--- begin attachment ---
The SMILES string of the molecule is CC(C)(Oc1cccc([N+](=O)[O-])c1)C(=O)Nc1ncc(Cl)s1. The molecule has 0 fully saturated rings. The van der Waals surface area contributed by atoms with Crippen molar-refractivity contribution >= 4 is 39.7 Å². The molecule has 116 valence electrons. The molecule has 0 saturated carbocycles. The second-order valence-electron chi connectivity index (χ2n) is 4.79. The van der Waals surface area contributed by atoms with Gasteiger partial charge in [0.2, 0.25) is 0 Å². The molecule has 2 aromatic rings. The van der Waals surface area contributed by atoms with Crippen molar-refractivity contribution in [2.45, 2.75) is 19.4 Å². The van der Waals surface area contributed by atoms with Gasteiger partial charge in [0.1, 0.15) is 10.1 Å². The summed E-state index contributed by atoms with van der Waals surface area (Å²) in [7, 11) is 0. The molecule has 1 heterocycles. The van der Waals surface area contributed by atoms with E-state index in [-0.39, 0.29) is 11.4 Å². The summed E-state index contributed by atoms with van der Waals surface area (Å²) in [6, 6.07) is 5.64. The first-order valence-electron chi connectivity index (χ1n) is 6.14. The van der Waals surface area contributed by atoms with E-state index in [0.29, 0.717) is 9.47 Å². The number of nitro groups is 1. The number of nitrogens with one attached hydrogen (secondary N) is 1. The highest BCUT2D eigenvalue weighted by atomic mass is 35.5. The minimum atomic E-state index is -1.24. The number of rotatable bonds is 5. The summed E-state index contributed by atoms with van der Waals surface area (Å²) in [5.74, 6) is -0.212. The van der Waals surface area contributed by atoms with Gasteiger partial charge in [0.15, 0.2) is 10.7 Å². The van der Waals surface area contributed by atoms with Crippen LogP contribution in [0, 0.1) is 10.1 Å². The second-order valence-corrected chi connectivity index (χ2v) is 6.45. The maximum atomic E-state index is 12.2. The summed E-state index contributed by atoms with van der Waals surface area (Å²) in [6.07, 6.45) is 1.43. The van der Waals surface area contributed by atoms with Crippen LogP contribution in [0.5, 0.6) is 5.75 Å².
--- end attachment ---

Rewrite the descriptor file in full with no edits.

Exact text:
The SMILES string of the molecule is CC(C)(Oc1cccc([N+](=O)[O-])c1)C(=O)Nc1ncc(Cl)s1. The molecule has 0 fully saturated rings. The van der Waals surface area contributed by atoms with Crippen molar-refractivity contribution >= 4 is 39.7 Å². The molecule has 116 valence electrons. The molecule has 0 saturated carbocycles. The second-order valence-electron chi connectivity index (χ2n) is 4.79. The van der Waals surface area contributed by atoms with Gasteiger partial charge in [0.2, 0.25) is 0 Å². The molecule has 2 aromatic rings. The van der Waals surface area contributed by atoms with Crippen molar-refractivity contribution in [2.45, 2.75) is 19.4 Å². The van der Waals surface area contributed by atoms with Gasteiger partial charge in [0.1, 0.15) is 10.1 Å². The summed E-state index contributed by atoms with van der Waals surface area (Å²) in [7, 11) is 0. The molecule has 1 heterocycles. The van der Waals surface area contributed by atoms with E-state index in [-0.39, 0.29) is 11.4 Å². The summed E-state index contributed by atoms with van der Waals surface area (Å²) in [6, 6.07) is 5.64. The first-order valence-electron chi connectivity index (χ1n) is 6.14. The van der Waals surface area contributed by atoms with E-state index in [0.29, 0.717) is 9.47 Å². The number of nitro groups is 1. The number of nitrogens with one attached hydrogen (secondary N) is 1. The highest BCUT2D eigenvalue weighted by atomic mass is 35.5. The minimum atomic E-state index is -1.24. The number of rotatable bonds is 5. The summed E-state index contributed by atoms with van der Waals surface area (Å²) in [5.74, 6) is -0.212. The van der Waals surface area contributed by atoms with Gasteiger partial charge in [0.15, 0.2) is 10.7 Å². The van der Waals surface area contributed by atoms with Crippen LogP contribution in [0, 0.1) is 10.1 Å². The second-order valence-corrected chi connectivity index (χ2v) is 6.45. The maximum atomic E-state index is 12.2. The summed E-state index contributed by atoms with van der Waals surface area (Å²) in [6.07, 6.45) is 1.43. The van der Waals surface area contributed by atoms with Crippen LogP contribution in [0.5, 0.6) is 5.75 Å².